Tag Archives: plasticity

Immune System and Nervous System

Dr. West-Eberhard in the chapter “Principles of Development and Evolution” in her book “Developmental Plasticity and Evolution” comments that learned behavior and the immune system are both examples of traits that are hyperplastic. This makes sense as they both need to adjust rapidly to the needs of an animal during it’s lifespan. And that longer lived animals have more need for learned behavior. We think of the immune system and the nervous system as two different things as they are separated by the blood-brain barrier. We also think of the nervous system as mainly neurons and the individual neuron as a basic unit. We are still trying to understand the modular hierarchy of groups of neurons. But neurons aren’t the only cells in the nervous system, the various glia cells make up a large percent in relation to neurons in different animals. One glial cell to every 4 neurons in a fly brain to nearly one-to-one in the human brain. There are many different type of glial cells, some maintain the brain-blood barrier, some sheath axons, some look and seem to act like neurons, some maintain synapses while others, the microglia, act as immune elements within the nervous system, trimming dendrites, cleaning dead neurons killed by other glial cells. And protecting new neurons. Recently it has been found that microglial cells present antigens to t cells, thus they form a direct connection between the immune system and the nervous system. It has been proposed that another form of modularity occurs with the neuron, it’s supporting glia and the blood/immune system as a unit. A healthy body means a healthy brain also.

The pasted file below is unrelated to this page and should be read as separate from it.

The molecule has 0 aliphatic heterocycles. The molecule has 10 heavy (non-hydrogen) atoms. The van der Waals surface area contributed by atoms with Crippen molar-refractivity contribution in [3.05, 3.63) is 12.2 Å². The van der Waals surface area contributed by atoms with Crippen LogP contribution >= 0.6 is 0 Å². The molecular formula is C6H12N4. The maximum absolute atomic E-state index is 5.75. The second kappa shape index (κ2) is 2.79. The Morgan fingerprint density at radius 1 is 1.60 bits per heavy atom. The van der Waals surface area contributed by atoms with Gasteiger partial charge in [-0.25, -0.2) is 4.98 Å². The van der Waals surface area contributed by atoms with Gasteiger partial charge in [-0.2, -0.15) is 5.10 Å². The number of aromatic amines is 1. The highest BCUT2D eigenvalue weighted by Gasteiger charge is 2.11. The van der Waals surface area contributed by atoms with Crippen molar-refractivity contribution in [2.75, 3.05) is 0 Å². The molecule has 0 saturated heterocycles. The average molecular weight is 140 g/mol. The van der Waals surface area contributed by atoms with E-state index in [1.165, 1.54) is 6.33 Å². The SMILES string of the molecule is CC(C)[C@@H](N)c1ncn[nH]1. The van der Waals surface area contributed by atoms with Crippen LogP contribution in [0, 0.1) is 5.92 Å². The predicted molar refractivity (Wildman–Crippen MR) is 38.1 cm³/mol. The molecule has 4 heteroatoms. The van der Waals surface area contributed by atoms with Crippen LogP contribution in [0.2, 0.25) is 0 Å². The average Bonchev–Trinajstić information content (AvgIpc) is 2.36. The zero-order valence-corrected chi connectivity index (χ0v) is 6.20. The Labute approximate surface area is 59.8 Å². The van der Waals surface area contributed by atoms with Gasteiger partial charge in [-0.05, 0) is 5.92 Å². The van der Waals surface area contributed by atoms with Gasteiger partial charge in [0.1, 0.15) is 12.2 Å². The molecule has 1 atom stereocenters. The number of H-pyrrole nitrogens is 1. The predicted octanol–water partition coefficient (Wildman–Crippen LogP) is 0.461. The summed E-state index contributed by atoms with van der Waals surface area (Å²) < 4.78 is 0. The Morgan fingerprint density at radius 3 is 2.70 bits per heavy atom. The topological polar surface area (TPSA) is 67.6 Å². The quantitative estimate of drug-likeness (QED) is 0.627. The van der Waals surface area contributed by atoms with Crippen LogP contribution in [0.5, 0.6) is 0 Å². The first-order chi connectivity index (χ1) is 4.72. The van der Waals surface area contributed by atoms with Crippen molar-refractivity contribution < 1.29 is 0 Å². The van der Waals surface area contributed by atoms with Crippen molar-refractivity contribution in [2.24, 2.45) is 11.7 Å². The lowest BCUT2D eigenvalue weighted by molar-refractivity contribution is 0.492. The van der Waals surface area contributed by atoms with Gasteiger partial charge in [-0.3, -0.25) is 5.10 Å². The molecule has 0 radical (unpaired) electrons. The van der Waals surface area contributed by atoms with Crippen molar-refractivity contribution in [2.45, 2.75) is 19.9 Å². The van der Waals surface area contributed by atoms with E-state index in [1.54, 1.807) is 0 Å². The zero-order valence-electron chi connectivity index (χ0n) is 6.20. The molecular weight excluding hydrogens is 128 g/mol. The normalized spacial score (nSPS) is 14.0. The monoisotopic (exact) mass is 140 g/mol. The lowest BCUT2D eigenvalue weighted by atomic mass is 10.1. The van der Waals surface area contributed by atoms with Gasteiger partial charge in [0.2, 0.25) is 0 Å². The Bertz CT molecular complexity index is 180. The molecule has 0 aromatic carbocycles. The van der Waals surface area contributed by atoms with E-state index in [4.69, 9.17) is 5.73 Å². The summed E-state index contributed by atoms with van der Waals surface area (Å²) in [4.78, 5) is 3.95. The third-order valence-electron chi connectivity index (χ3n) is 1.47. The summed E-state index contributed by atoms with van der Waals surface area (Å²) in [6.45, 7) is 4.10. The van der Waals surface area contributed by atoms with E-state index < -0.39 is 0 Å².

1. Immune cells contribute to the maintenance of neurogenisis and spatial learning abilities in adulthood
    Yaniv Ziv, Noga Ron, Oleg Butovsky, Gennady Landa, Einav Sudai, Nadav Greenberg, Hagit Cohen, Jaoathan Kipnis, Michal Schwartz
    Nature neuroscience, Vol 9, #2, 2006
  2. Role of glia in synapse development
    Frank W Pfrieger
    Current Opinion in Neurobiology 2002, 12:486–490
  3. The Mystery and Magic of Glia: A Perspective on Their Roles in Health and Disease
    Ben A Barres
    DOI 10.1016/j.neuron.2008.10.013